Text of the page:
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Today's Stichomancy for Colin Powell

The first excerpt represents the past or something you must release, and is drawn from Tattine by Ruth Ogden [Mrs. Charles W. Ide]:

was not more than a foot and a half from the ground, and it was filled with all sorts of weeds that flourished without sunshine. Still the little puppy cries were persistently wafted out from some remote corner, and, pulling off his jacket, Rudolph started to crawl in and investigate. It did not seem possible that he could make his way, for the place was not high enough for him even to crawl on his hands and knees, and he had rather to worm himself along on his elbows in quite indescribable fashion. Still, Tattine and Mabel were more than ready to have him try, and waited patiently, bending over with their hands upon their knees, and gazing in through the weed-grown hole in breathless, excited fashion.

"I believe I'll have to give it up," Rudolph called back; "the cries seem as

The second excerpt represents the present or the deciding factor of the moment, and is drawn from Alexandria and her Schools by Charles Kingsley:

maintained, and truly, that Porphyry, Proclus, and the rest, had entirely misunderstood Aristotle, when they attempted to reconcile him with Plato, or incorporate his philosophy into Platonism. Aristotle was henceforth the text-book of Arab savants. It was natural enough. The Mussulman mind was trained in habits of absolute obedience to the authority of fixed dogmas. All those attempts to follow out metaphysic to its highest object, theology, would be useless if not wrong in the eyes of a Mussulman, who had already his simple and sharply-defined creed on all matters relating to the unseen world. With him metaphysic was a study altogether divorced from man's higher life and aspirations. So also were physics. What need had he of Cosmogonies? what need to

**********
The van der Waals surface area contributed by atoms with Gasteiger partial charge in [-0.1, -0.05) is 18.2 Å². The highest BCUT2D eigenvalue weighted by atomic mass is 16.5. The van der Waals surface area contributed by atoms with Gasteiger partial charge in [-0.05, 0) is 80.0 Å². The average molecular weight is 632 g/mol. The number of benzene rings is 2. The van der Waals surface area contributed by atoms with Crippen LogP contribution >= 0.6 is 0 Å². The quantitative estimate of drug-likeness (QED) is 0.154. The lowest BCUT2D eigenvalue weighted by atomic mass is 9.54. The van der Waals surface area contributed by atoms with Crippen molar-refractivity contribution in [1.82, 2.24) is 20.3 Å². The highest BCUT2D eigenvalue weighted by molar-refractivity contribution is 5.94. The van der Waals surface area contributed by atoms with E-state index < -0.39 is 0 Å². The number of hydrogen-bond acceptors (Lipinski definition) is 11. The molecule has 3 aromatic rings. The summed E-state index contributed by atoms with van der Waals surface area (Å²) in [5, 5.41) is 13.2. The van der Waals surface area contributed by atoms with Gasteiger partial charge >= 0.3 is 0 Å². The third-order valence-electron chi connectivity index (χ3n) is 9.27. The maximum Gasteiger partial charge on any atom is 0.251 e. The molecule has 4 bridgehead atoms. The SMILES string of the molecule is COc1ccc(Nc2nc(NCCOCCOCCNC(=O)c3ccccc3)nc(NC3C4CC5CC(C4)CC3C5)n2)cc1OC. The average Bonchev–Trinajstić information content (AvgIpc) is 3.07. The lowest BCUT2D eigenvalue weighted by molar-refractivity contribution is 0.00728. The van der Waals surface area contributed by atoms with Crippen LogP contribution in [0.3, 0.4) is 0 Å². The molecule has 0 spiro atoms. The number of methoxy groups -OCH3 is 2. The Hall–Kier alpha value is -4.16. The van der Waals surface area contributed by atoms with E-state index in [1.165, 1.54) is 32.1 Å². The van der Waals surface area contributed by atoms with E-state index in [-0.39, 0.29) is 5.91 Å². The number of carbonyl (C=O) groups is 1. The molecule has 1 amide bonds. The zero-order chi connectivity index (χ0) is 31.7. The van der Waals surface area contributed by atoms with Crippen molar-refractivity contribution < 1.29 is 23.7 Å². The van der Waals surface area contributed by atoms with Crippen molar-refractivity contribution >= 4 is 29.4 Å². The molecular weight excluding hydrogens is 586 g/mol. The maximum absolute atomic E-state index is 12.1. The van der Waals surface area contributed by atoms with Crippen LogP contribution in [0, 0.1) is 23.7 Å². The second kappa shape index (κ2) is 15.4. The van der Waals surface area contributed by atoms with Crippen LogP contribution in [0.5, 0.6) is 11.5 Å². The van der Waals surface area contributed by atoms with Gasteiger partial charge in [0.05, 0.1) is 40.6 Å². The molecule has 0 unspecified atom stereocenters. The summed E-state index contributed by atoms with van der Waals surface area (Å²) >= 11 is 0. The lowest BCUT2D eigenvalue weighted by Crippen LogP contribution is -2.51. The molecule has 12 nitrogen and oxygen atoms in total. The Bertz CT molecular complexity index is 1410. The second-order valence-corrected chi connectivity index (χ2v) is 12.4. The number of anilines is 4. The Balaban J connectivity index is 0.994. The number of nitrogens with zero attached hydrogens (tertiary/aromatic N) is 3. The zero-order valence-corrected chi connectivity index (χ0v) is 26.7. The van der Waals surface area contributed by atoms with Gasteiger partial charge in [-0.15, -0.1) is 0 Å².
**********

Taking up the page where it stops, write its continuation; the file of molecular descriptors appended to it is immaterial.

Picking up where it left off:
The third excerpt represents the future or something you must embrace, and is drawn from Hiero by Xenophon:

Euphrosyne."

[38] For {polu diapherontos} cf. Browning ("Abt Vogler"), not indeed of Aphrodisia conjoined with Eros, but of the musician's gift:

That out of three sounds he frame not a fourth sound, but a star.

[39] i.e. "Eros, the Lord of Passion, must lend his hand." "But," he proceeds, "the god is coy; he has little liking for the breasts of kings. He is more likely to be found in the cottage of the peasant than the king's palace."

But least of all is true love's passion wont to lodge in the hearts of monarchs, for love delights not to swoop on ready prey; he needs the